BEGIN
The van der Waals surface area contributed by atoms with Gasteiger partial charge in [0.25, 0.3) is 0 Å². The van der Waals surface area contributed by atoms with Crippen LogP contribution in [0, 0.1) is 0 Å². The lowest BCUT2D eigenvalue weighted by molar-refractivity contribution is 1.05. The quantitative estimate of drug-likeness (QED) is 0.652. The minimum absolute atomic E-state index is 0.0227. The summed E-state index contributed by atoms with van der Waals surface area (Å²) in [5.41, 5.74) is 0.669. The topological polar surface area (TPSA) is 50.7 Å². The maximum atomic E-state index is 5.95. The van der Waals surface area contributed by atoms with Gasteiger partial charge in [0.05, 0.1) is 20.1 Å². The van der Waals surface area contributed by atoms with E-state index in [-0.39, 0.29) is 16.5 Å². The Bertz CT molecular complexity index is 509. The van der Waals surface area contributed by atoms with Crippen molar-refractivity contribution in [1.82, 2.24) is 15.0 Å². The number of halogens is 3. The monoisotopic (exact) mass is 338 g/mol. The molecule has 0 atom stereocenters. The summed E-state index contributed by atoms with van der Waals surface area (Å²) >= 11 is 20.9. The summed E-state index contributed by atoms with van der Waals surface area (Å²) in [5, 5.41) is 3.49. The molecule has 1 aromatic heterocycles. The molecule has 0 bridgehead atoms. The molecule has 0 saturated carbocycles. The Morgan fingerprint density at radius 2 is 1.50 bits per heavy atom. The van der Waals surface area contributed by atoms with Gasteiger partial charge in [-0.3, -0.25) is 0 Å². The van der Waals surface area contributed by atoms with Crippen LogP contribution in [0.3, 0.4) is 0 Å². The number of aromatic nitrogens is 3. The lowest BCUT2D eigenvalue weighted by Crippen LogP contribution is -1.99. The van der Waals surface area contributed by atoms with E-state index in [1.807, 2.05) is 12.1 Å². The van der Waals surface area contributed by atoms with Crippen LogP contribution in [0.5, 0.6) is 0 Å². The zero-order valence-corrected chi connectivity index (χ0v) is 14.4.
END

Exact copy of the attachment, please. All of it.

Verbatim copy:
The van der Waals surface area contributed by atoms with Gasteiger partial charge in [0.25, 0.3) is 0 Å². The van der Waals surface area contributed by atoms with Crippen LogP contribution in [0, 0.1) is 0 Å². The lowest BCUT2D eigenvalue weighted by molar-refractivity contribution is 1.05. The quantitative estimate of drug-likeness (QED) is 0.652. The minimum absolute atomic E-state index is 0.0227. The summed E-state index contributed by atoms with van der Waals surface area (Å²) in [5.41, 5.74) is 0.669. The topological polar surface area (TPSA) is 50.7 Å². The maximum atomic E-state index is 5.95. The van der Waals surface area contributed by atoms with Gasteiger partial charge in [0.05, 0.1) is 20.1 Å². The van der Waals surface area contributed by atoms with E-state index in [-0.39, 0.29) is 16.5 Å². The Bertz CT molecular complexity index is 509. The van der Waals surface area contributed by atoms with Crippen molar-refractivity contribution in [1.82, 2.24) is 15.0 Å². The number of halogens is 3. The monoisotopic (exact) mass is 338 g/mol. The molecule has 0 atom stereocenters. The summed E-state index contributed by atoms with van der Waals surface area (Å²) >= 11 is 20.9. The summed E-state index contributed by atoms with van der Waals surface area (Å²) in [5, 5.41) is 3.49. The molecule has 1 aromatic heterocycles. The molecule has 0 bridgehead atoms. The molecule has 0 saturated carbocycles. The Morgan fingerprint density at radius 2 is 1.50 bits per heavy atom. The van der Waals surface area contributed by atoms with Gasteiger partial charge in [-0.3, -0.25) is 0 Å². The van der Waals surface area contributed by atoms with Crippen LogP contribution in [0.3, 0.4) is 0 Å². The number of aromatic nitrogens is 3. The lowest BCUT2D eigenvalue weighted by Crippen LogP contribution is -1.99. The van der Waals surface area contributed by atoms with E-state index in [1.807, 2.05) is 12.1 Å². The van der Waals surface area contributed by atoms with Crippen LogP contribution in [0.5, 0.6) is 0 Å². The zero-order valence-corrected chi connectivity index (χ0v) is 14.4.